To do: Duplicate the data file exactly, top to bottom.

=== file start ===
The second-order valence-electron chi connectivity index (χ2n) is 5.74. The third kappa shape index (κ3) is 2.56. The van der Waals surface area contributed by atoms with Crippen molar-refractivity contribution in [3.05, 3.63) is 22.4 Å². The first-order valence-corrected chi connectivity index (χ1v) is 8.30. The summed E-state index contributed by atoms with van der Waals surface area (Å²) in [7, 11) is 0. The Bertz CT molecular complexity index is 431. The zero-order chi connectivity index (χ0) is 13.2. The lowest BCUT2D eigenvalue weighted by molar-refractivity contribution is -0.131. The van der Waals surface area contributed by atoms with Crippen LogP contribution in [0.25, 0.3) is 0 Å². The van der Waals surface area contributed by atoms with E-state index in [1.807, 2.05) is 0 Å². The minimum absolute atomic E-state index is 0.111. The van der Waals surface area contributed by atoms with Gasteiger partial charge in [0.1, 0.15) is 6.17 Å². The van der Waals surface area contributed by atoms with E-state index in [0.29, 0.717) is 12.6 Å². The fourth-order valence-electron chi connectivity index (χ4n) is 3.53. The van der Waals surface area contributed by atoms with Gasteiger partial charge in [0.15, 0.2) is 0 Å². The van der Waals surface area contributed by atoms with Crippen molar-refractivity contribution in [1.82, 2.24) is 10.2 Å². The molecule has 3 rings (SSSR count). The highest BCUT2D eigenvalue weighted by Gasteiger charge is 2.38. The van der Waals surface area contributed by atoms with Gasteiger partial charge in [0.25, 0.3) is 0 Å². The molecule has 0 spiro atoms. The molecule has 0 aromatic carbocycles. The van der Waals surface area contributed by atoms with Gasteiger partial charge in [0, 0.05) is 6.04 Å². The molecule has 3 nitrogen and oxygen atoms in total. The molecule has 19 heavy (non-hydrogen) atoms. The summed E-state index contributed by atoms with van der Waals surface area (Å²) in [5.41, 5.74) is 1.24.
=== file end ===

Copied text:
The second-order valence-electron chi connectivity index (χ2n) is 5.74. The third kappa shape index (κ3) is 2.56. The van der Waals surface area contributed by atoms with Crippen molar-refractivity contribution in [3.05, 3.63) is 22.4 Å². The first-order valence-corrected chi connectivity index (χ1v) is 8.30. The summed E-state index contributed by atoms with van der Waals surface area (Å²) in [7, 11) is 0. The Bertz CT molecular complexity index is 431. The zero-order chi connectivity index (χ0) is 13.2. The lowest BCUT2D eigenvalue weighted by molar-refractivity contribution is -0.131. The van der Waals surface area contributed by atoms with Crippen LogP contribution in [0.25, 0.3) is 0 Å². The van der Waals surface area contributed by atoms with E-state index in [1.807, 2.05) is 0 Å². The minimum absolute atomic E-state index is 0.111. The van der Waals surface area contributed by atoms with Gasteiger partial charge in [0.1, 0.15) is 6.17 Å². The van der Waals surface area contributed by atoms with E-state index in [0.29, 0.717) is 12.6 Å². The fourth-order valence-electron chi connectivity index (χ4n) is 3.53. The van der Waals surface area contributed by atoms with Gasteiger partial charge in [0.15, 0.2) is 0 Å². The van der Waals surface area contributed by atoms with Crippen molar-refractivity contribution in [1.82, 2.24) is 10.2 Å². The molecule has 3 rings (SSSR count). The highest BCUT2D eigenvalue weighted by Gasteiger charge is 2.38. The van der Waals surface area contributed by atoms with Gasteiger partial charge in [0.25, 0.3) is 0 Å². The molecule has 0 spiro atoms. The molecule has 0 aromatic carbocycles. The van der Waals surface area contributed by atoms with Gasteiger partial charge in [0, 0.05) is 6.04 Å². The molecule has 3 nitrogen and oxygen atoms in total. The molecule has 19 heavy (non-hydrogen) atoms. The summed E-state index contributed by atoms with van der Waals surface area (Å²) in [5.41, 5.74) is 1.24.